I was the guest speaker for two wine dinners in Tokyo during this past week and had the opportunity to speak to many serious Japanese wine enthusiasts. I asked half a dozen Japanese wine lovers what they thought about ‘natural wines’ and the replies were interesting. Half of them crocked their heads at a slight angle and answered, “I am not sure I know what ‘natural wine’ is, aren’t all wines natural?” The other half were divided with some saying they liked natural wines because of its purity and one replied, “I have tasted many natural wines which are good and some which are not so good.”
There are definitely mixed feelings even within the trade about ‘natural wines’ and part of the issue lies in the lack of a clear definition and understanding of ‘natural wines’. Recently in Decanter’s August 2011 issue, Isabelle Legeron MW wrote a wonderful piece about natural wines. She compared natural wines with organic and biodynamic wines and stated, “Natural wines…are far stricter about what is and isn’t permitted. They are all about low intervention in the cellar. There is, for example, no rectification of sugars or acidity, no addition of yeasts and no removal of excess dilution in a wet vintage. They are as nature intended: a frank representation of a piece of land in a particular year.”
While organic and biodynamic certification is concerned with farming and viticultural principles, the focus with natural wines extends into the cellar. With no additives and preservatives, wines with high pH levels or any residual sugar are susceptible to bacterial or yeast contamination. In addition, flavours can evolve quickly especially when wine needs to make the journey half way across the world to meet its final consumer. These are all reasons why many wine importers and writers are against natural wines.
Hayato Kojima, President of wine education company Wine and Newlife, adds, “Many Japanese wine lovers admire the trend toward ‘no additives’ and they prefer greater purity, in the same way that they prefer more freshness for raw fish in sashimi. However, they forget to look at the point of instability which may be caused by ‘no additives’.” Kojima is not a fan of ‘natural wines’ and feels that consumers may be more enamoured with the concept rather than the final quality of the wines.
However, in Japan, numerous importers have been very successful marketing a portfolio of natural wines. Racine and Kanaiya have been particularly successful in this niche market but many companies are adding to the competition including Cosmo Jun, Diony and Nomura Unison. According to Yuka Kudo, ex-sommelier who nows works for the Koshu of Japan, Natural wines are very popular in Japan. The consumers believe that such wine producers tackle environmental issues seriously, although many producers use the words ‘natural wine’ or ‘organic wine’ for promotional or commercial reasons. Kudo adds, “Many Japanese wine consumers misunderstand that natural or organic wines are more healthy.”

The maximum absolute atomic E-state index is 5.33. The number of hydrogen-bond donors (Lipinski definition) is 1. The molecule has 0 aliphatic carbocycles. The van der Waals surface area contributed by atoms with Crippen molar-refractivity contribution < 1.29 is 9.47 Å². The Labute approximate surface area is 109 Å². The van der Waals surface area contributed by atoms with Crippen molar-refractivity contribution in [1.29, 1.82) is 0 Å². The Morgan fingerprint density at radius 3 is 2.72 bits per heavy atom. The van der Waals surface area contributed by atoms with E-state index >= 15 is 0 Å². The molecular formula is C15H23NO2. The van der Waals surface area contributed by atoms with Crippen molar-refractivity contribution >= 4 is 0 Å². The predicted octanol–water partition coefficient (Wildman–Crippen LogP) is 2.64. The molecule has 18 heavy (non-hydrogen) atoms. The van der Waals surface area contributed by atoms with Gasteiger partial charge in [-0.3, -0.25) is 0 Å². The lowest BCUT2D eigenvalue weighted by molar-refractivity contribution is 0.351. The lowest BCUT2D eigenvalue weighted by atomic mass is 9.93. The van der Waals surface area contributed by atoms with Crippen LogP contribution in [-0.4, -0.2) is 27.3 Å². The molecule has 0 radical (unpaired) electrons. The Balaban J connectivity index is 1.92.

It makes sense to me that in a land where purity of flavours is so prized that the consumers have fallen in love with the concept of natural wines. I felt it first hand when I went to Honmura An, a soba noodle restaurant where the chewy noodles had such distinct, pure flavours of the buckwheat that was used that it didn’t need any other garnish. Just a quick dip in the soy sauce broth and the noodles express its subtle yet flavourful pure ingredients. The same was true when I visited one of my favourite sushi counters, Sukiyabashi Jiro. The rice was not overly seasoned and each grain was cooked perfectly to show off the room temperature (not cold) raw fish slices.
In Hong Kong and China, the understanding and demand for natural wines is fairly low despite a few retailers such as the organic food store ThreeSixty in Central making efforts to stock organic and biodynamic wines. Not much press coverage is devoted to natural wines and I can’t think of even one Hong Kong importer who claims to be a ‘natural wine’ specialist. So far, there seems to be very little demand and interest in this category of wines.
Will there ever be such a movement in Hong Kong and China given what is happening in Japan? Two wine importers suggest not. Jeremy Stockman, fine wine buyer of Watson’s Wine Cellar says, “I have not seen any demand or enquiry yet, but as discussion grows for all things environmental it may become an element. I think that if some wines appear on the market here with an explanation of why they are ‘natural’ it would fuel that enquiry.” Robert Shum, CEO of Aussino Wines in China says, “I think China is a brand market now. People pay more attention to brand than the nature of the wine. It may has a future in China but not in a short term, two to four years.”
In many regards, Japan has been at the forefront of wine trends and movements in Asia, being the most mature and experienced wine market. Consider the craze for wine mangas (comic books), which started in Japan and quickly spread throughout Korea, Taiwan, Hong Kong and parts of China. However in this case, it appears that ‘natural wines’ is not one that the Hong Kong and mainland China market will follow in the near future.
Reprinted with permission from South China Morning Post